Incorporating meditation into your daily routine can help to boost your mood, drive creativity, improve your relationships, improve memory, and bring a lot more love, joy, and gratitude into your life. In celebration of World Meditation Day, interior design expert Ryan McDonough at MyJobQuote.co.uk created a guide on how to set up a successful meditation studio in your home.
Choose The Right Space
When looking for the right space in your home for a meditation studio, you want to choose somewhere that is quiet, comfortable, and free from distractions. Choose a space in your home that can be dedicated solely to meditation.
A spare room would be the perfect choice. If you don’t have enough space in your home, consider converting a corner of a room into a meditation space. When you find the right spot for your meditation space, remove any clutter and distractions that may exist in your chosen area.
Think About The Ambience
When designing your meditation space, it’s important to consider the ambience of the space. Think about colours and lighting when designing the space. Earthy tones and pastel shades work best in meditation settings, as these colours are calm and help you feel connected to nature. When it comes to the lighting in the space, choose soft, warm lighting. Dimmed lighting is great for creating a soothing atmosphere.
You can add a few elements to the space to improve the overall ambience. Things like plants, candles, and natural materials in accents can help to enhance the peaceful vibe.
Have Comfort In Mind
It’s essential that you choose a comfortable chair or cushion for your meditation practice. A meditation cushion or a yoga mat can help to provide adequate support when you’re completing seated meditation sessions.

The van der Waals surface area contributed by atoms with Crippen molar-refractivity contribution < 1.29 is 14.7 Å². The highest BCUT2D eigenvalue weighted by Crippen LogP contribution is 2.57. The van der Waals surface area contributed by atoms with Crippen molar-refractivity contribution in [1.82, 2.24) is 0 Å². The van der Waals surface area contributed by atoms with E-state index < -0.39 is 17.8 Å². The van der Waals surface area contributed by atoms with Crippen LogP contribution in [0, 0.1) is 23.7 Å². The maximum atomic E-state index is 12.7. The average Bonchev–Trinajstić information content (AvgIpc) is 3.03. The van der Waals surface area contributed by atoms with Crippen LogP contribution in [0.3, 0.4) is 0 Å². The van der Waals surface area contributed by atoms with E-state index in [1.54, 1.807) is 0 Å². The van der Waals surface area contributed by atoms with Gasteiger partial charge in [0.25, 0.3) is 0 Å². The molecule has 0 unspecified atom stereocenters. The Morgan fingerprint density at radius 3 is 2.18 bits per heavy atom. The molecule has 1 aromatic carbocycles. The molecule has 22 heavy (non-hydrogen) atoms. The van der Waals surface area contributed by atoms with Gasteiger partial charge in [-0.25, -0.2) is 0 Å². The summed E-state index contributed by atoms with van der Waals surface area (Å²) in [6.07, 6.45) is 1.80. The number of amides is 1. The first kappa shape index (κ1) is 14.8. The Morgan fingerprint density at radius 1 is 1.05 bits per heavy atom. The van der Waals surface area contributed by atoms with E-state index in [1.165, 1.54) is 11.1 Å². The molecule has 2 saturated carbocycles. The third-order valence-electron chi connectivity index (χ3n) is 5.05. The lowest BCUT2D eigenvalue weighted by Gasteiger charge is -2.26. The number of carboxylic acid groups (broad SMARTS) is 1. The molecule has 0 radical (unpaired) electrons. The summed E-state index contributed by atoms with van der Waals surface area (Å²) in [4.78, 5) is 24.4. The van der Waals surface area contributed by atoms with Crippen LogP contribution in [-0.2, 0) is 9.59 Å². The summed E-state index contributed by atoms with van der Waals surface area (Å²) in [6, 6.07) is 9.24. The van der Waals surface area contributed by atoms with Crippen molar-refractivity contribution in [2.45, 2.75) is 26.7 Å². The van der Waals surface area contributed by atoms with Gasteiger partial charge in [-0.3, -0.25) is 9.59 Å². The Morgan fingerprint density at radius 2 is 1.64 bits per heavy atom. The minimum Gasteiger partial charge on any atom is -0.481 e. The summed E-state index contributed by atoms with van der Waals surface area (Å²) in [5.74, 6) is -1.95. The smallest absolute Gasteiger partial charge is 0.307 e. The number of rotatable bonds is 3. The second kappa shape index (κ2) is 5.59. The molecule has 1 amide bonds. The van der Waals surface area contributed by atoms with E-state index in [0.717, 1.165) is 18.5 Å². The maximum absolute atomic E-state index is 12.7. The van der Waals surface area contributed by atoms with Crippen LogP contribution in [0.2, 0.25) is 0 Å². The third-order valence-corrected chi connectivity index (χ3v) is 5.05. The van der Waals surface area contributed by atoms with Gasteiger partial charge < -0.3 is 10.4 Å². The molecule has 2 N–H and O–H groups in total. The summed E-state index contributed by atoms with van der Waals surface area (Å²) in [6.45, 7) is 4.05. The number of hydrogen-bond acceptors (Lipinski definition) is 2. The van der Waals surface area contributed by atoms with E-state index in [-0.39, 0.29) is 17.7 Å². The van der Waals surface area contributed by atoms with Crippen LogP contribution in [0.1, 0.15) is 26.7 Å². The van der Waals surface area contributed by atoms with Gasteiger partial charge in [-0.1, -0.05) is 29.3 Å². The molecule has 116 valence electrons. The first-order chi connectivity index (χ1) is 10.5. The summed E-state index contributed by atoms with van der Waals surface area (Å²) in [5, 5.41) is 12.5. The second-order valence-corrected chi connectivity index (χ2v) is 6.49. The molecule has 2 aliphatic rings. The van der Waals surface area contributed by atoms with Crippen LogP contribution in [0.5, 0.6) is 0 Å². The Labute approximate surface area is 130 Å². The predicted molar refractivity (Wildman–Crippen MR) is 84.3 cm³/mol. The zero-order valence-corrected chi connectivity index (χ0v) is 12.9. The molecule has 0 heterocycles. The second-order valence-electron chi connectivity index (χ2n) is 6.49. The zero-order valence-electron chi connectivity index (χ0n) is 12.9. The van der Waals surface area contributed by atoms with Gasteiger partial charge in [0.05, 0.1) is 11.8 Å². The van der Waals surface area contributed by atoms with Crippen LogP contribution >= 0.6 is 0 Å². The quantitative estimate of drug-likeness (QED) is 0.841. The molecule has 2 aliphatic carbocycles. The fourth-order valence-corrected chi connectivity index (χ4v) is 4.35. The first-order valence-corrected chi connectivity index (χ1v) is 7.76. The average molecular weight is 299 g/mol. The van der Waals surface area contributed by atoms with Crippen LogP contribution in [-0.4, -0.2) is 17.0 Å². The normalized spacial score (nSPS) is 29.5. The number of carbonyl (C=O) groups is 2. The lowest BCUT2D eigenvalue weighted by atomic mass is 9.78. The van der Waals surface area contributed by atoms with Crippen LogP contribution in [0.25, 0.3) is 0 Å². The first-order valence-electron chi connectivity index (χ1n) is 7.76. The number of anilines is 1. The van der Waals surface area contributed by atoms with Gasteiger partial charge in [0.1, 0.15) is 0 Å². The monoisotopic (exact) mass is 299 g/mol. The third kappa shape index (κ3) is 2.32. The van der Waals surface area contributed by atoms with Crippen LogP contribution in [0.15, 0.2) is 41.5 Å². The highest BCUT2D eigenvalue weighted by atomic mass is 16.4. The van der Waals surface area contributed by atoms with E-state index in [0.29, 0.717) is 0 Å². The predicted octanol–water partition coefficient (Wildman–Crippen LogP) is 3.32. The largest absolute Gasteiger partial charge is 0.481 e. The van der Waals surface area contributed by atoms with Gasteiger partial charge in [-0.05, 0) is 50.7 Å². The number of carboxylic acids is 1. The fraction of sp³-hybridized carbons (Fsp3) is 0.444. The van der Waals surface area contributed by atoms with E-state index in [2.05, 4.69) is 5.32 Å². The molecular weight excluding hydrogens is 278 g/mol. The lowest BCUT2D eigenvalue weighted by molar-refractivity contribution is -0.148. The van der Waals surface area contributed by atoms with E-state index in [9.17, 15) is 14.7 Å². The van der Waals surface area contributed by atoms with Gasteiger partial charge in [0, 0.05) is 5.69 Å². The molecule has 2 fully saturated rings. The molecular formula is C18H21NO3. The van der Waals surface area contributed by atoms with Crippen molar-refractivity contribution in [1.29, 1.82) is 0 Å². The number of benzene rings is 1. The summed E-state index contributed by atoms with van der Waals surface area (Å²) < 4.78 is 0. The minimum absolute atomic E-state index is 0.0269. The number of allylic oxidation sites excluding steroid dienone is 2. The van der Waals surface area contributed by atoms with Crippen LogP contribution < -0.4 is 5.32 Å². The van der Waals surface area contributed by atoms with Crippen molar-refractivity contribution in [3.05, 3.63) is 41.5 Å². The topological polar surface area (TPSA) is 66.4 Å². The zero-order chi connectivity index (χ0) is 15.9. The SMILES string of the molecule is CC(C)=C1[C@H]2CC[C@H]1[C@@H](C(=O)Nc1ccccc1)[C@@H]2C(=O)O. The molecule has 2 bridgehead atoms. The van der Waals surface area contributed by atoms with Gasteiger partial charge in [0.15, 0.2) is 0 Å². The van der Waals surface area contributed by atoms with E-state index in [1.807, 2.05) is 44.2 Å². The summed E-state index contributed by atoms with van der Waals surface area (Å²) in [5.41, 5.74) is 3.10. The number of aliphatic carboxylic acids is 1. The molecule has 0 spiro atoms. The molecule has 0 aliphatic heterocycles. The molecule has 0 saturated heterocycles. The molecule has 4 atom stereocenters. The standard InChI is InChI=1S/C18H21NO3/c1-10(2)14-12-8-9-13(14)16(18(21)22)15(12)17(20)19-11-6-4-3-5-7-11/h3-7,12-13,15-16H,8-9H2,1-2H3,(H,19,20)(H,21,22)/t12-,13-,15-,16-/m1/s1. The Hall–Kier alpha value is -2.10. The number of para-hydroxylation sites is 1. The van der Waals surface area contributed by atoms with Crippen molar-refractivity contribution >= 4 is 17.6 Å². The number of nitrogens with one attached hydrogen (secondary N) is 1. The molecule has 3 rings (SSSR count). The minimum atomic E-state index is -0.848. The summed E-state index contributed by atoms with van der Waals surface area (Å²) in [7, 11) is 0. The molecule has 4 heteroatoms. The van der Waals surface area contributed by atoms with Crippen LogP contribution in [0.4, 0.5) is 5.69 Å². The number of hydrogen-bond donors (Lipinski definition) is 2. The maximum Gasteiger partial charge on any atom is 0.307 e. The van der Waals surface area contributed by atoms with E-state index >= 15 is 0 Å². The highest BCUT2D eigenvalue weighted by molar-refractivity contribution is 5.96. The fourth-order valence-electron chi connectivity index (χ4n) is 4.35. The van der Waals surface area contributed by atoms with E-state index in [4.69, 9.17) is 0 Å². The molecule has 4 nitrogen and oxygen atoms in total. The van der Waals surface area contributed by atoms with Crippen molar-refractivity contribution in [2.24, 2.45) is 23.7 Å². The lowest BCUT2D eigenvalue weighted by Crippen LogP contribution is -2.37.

You also want to ensure that your seating arrangement promotes good posture. You must be able to sit comfortably in the space for extended periods of time.
Create a Focal Point
It’s a good idea to create a focal point in your mediation space that you can direct your attention to during your sessions. This may be something like a statue, an altar, a piece of artwork, some crystals, or an arrangement of natural objects that hold some personal significance to you.
The object or objects for your focal point should be placed in a position where you can easily see them while meditating. It must be captivating without being distracting.
Think About External Noise
Meditation requires peace and quiet, so it’s important to think about ways in which you can minimise external noises and distractions.
If needed, installing some soundproofing materials in the space may be relevant to eliminate external noises. Alternatively, consider investing in a white noise machine or a speaker from which you can play some soothing meditation music to overpower external noises. Meditation apps are also great for finding sounds to accompany your meditation sessions.
To keep your meditation space from being boring, you can add a few accessories. Select things that can enhance your meditation sessions. Some examples include things like blankets, meditation cushions, essential oils, and soft, natural decorations. Keep your personal preferences in mind. You want to space to feel calming and personal.
It’s also a good idea to bring some natural elements into the space. Natural materials and indoor plants are great options. If possible, it’s also beneficial to place your meditation space close to a window with a view of nature or natural light.
Keep The Space Clean and Organised
It’s important to keep on top of keeping your meditation space clean and organised. Regular cleaning and decluttering are essential in maintaining a calm atmosphere. Keep all of your meditation items neatly organised and easily accessible to create an inviting and harmonious space.
Always remember that the most important part of meditation practice is your presence and intention. Whether you have a dedicated meditation studio or a small meditation corner in your home, mindfulness and consistency are the key factors in creating a meaningful and effective meditation practice.
Joanne is the editor for Workplace Wellbeing Professional and Family History Zone. After obtaining a bachelors degree in English literature and media studies, Joanne went on to spend two years of her life writing and teaching English in China and Vietnam. Prior to joining Black and White Trading, Joanne was a marketing coordinator for luxury property in Brighton focusing on blog writing, photography and video creation.